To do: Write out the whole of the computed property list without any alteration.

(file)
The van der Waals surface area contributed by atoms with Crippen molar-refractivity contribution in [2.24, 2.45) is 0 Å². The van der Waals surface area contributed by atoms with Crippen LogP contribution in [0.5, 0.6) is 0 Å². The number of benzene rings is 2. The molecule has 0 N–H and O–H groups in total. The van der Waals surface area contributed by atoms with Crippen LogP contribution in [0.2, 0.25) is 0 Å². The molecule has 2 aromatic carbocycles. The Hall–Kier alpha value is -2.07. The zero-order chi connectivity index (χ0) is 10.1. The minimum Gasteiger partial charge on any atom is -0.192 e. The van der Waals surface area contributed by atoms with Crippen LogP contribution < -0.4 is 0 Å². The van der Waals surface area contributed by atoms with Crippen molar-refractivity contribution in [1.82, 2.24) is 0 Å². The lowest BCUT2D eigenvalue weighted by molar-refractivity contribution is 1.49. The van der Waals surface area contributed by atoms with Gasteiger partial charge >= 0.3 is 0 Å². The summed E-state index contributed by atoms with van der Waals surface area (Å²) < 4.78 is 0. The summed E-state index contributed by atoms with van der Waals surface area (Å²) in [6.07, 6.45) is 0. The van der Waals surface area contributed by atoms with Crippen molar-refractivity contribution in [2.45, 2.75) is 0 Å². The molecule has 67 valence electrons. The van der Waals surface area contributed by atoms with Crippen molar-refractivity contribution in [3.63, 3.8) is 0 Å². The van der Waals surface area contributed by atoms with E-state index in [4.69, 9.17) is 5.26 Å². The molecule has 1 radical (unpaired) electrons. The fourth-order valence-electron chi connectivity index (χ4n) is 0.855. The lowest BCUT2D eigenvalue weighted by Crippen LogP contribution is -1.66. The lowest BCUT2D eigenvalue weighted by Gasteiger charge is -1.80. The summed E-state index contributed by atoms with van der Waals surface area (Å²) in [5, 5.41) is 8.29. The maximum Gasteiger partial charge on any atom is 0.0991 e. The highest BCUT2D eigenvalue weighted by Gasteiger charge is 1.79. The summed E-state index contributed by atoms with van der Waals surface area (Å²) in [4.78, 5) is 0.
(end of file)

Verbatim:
The van der Waals surface area contributed by atoms with Crippen molar-refractivity contribution in [2.24, 2.45) is 0 Å². The van der Waals surface area contributed by atoms with Crippen LogP contribution in [0.5, 0.6) is 0 Å². The number of benzene rings is 2. The molecule has 0 N–H and O–H groups in total. The van der Waals surface area contributed by atoms with Crippen LogP contribution in [0.2, 0.25) is 0 Å². The molecule has 2 aromatic carbocycles. The Hall–Kier alpha value is -2.07. The zero-order chi connectivity index (χ0) is 10.1. The minimum Gasteiger partial charge on any atom is -0.192 e. The van der Waals surface area contributed by atoms with Crippen LogP contribution < -0.4 is 0 Å². The van der Waals surface area contributed by atoms with Crippen molar-refractivity contribution in [1.82, 2.24) is 0 Å². The lowest BCUT2D eigenvalue weighted by molar-refractivity contribution is 1.49. The van der Waals surface area contributed by atoms with Gasteiger partial charge >= 0.3 is 0 Å². The summed E-state index contributed by atoms with van der Waals surface area (Å²) < 4.78 is 0. The summed E-state index contributed by atoms with van der Waals surface area (Å²) in [6.07, 6.45) is 0. The van der Waals surface area contributed by atoms with Crippen molar-refractivity contribution in [2.45, 2.75) is 0 Å². The molecule has 67 valence electrons. The van der Waals surface area contributed by atoms with Crippen molar-refractivity contribution in [3.63, 3.8) is 0 Å². The van der Waals surface area contributed by atoms with E-state index in [4.69, 9.17) is 5.26 Å². The molecule has 1 radical (unpaired) electrons. The fourth-order valence-electron chi connectivity index (χ4n) is 0.855. The lowest BCUT2D eigenvalue weighted by Crippen LogP contribution is -1.66. The lowest BCUT2D eigenvalue weighted by Gasteiger charge is -1.80. The summed E-state index contributed by atoms with van der Waals surface area (Å²) in [5, 5.41) is 8.29. The maximum Gasteiger partial charge on any atom is 0.0991 e. The highest BCUT2D eigenvalue weighted by Gasteiger charge is 1.79. The summed E-state index contributed by atoms with van der Waals surface area (Å²) in [4.78, 5) is 0.